Monday, 18 February 2013


That was the subject line of an email I received recently from a cousin (whom I have never met, but that's the case with so many of my cousins).  The email consisted of a string of pictures of things from the past, like fish and chips in newspaper, an early holiday camp, a pound note, Tony Hancock - and a radiogram.  It certainly stirred the old grey matter and brought back some long-forgotten memories.

I have mentioned before that my parents were among the last to move into the television era.  And it wasn't just televisions that we didn't have in our house.  As well as an old radio - which probably needed to be switched on several minutes before the start of a programme one wanted to listen to so that the valves could warm up - my mother possessed a portable radio which was run on a large battery.  The radio must have measured about 15" x 10" x 6" and it certainly weighed a darn sight more than any transistor radio!

One day when I was 15 or 16, my father came home from work carrying a large object which he had bought at an auction sale he attended in his lunch hour.  It was a gramophone, the first we had ever owned.  But even then - and I am talking the late 1950s - it was out of date.  It was a wind-up machine with a horn-type wotchamacallit that the music came from.  And what music!  The gramophone had come complete with a large pile of 78rpm records, the sort that broke if dropped and that scratched as soon as one looked at them.  There was Dame Clara Butt singing Blow the Wind Southerly and other songs one wished never to hear and somebody's orchestra playing In a Monastery Garden and other equally Edwardian or Victorian age music.  But, this was a novelty and we played those records.  My brother and I even went to the expense of visiting the local branch of Woolworth's where we bought cheap cover versions of popular songs on the Embassy label (Woolworth's own).  I seem to remember Carolina Moon being one of the first purchases.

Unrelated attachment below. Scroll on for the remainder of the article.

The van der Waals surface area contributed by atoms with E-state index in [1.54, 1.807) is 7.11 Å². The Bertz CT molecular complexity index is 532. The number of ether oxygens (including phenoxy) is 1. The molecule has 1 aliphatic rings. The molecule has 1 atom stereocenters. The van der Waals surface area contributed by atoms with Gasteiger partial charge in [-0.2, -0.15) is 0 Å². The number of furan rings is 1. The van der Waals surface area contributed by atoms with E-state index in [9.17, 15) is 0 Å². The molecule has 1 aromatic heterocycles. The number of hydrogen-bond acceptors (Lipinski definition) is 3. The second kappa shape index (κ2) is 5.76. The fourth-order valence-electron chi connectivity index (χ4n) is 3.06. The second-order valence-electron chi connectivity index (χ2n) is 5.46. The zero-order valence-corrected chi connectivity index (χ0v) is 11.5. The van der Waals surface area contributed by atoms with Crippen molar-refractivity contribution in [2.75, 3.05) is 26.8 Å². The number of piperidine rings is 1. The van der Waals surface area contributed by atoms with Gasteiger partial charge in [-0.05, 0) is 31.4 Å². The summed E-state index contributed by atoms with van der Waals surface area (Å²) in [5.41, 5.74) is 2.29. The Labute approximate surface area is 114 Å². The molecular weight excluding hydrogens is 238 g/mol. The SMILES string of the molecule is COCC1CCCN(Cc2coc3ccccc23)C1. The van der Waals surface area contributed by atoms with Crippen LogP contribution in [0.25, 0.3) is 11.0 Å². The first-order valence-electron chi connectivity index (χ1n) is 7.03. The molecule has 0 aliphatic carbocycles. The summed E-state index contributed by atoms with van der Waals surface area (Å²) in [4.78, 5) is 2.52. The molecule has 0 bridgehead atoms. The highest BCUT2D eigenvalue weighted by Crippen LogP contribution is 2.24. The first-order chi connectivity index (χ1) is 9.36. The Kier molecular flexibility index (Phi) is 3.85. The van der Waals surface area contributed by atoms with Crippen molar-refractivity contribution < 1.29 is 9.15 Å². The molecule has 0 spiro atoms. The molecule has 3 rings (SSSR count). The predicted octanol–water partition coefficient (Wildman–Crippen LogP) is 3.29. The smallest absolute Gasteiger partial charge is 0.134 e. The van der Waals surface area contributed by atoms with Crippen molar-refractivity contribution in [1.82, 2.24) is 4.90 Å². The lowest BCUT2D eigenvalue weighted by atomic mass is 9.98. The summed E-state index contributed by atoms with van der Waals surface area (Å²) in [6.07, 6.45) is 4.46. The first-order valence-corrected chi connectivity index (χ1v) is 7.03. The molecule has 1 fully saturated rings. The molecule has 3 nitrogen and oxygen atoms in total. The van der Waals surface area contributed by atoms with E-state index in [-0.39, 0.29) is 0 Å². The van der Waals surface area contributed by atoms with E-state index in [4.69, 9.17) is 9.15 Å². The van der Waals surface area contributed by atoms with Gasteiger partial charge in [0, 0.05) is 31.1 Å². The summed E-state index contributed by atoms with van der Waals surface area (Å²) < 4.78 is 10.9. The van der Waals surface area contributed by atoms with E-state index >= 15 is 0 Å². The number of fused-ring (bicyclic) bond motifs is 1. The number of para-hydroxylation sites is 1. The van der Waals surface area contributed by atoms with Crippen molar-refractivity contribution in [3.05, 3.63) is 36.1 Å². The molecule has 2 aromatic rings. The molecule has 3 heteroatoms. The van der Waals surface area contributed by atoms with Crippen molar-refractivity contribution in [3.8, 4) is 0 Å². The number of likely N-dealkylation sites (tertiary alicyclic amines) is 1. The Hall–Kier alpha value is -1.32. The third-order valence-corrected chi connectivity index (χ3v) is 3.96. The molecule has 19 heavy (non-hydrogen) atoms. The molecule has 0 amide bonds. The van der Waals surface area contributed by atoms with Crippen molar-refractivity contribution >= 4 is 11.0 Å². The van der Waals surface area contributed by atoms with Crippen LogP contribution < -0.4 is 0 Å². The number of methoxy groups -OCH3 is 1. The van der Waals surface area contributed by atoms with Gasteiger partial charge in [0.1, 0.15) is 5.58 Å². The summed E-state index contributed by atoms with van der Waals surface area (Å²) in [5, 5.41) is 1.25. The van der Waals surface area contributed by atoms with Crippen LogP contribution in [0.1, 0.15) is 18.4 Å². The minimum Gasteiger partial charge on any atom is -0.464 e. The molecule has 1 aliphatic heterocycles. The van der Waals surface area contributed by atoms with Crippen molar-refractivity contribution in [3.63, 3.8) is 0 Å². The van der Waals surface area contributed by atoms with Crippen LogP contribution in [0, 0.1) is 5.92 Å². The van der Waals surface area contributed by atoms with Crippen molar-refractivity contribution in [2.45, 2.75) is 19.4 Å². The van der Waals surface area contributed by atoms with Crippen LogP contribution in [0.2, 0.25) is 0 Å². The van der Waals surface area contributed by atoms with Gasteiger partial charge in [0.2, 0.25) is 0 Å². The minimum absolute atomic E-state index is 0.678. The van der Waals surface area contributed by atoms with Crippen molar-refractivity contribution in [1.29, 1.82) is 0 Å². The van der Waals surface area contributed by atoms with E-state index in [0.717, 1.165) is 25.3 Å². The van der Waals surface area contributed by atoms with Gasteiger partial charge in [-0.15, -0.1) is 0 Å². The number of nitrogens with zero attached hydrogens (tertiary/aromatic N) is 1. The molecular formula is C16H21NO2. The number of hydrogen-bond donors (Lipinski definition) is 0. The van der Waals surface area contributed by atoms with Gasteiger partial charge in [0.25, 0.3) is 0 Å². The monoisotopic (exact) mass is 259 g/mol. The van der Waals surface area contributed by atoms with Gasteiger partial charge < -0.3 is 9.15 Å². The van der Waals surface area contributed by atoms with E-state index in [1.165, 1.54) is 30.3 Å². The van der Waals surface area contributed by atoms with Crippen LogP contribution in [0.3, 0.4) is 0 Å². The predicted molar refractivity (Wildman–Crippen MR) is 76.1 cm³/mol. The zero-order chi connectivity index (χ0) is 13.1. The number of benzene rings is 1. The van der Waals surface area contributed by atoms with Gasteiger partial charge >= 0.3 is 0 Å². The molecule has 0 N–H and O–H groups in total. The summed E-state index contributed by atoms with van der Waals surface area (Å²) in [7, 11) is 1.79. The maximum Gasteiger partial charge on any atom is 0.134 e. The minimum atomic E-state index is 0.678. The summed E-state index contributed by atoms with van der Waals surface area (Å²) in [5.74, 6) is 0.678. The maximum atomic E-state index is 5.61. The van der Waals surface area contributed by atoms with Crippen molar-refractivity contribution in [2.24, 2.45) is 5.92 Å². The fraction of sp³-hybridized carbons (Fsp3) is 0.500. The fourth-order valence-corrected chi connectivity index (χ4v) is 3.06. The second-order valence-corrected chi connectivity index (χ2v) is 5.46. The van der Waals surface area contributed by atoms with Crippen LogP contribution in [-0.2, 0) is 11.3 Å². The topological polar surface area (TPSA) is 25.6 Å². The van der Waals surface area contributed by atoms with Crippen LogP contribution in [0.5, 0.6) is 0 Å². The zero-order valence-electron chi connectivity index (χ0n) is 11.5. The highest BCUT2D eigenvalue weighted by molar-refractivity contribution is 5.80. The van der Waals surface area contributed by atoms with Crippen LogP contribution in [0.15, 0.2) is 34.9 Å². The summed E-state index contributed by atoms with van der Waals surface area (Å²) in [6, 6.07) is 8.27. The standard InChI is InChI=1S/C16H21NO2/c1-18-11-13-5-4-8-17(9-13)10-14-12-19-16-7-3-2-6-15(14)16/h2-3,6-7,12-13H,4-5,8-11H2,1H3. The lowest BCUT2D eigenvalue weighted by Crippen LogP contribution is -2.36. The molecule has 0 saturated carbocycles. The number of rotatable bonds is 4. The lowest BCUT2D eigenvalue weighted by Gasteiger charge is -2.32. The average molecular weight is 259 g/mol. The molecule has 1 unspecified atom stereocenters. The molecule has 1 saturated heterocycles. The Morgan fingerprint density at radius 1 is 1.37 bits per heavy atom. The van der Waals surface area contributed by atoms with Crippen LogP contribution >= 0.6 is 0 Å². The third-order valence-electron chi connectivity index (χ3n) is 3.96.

But there came the day when my father must have felt rich.  He bought a radiogram.  Now we could play those 45s and even LPs.  If I remember correctly, the first 45 I ever bought was the theme music from the film Bridge on the River Kwai.  The film was released in October 1957, so perhaps that radiogram came into our lives the following year.  There was a blue label on the record; Parlaphone or perhaps Polydor?

We still had no television but I do remember that we always enjoyed Sunday evenings in particular.  Homework had been done, we had enjoyed a traditional roast lunch, then it would have been a standard bread-and-butter tea before evensong.  After church, the radio was tuned to Radio Luxemburg for Winifred Atwell's programme (she was a honky-tonk pianist), the salted peanuts would be brought out, and we would sit down to play cards, either Newmarket or Sevens at a ha'penny a knock.  Simple pleasures, but great ones.


Is it just me, or are they marching out of time to the music?


moscowandy said...

I collect those :)) i have grundig bergamo st ( dont know why they wanted to make a geographical name for those musikschrank's ) whats the name of one in the picture? Is it still alive?

Brighton Pensioner said...

Sorry, moscowandy, I have no idea; it's just a stock pic borrowed from somewhere.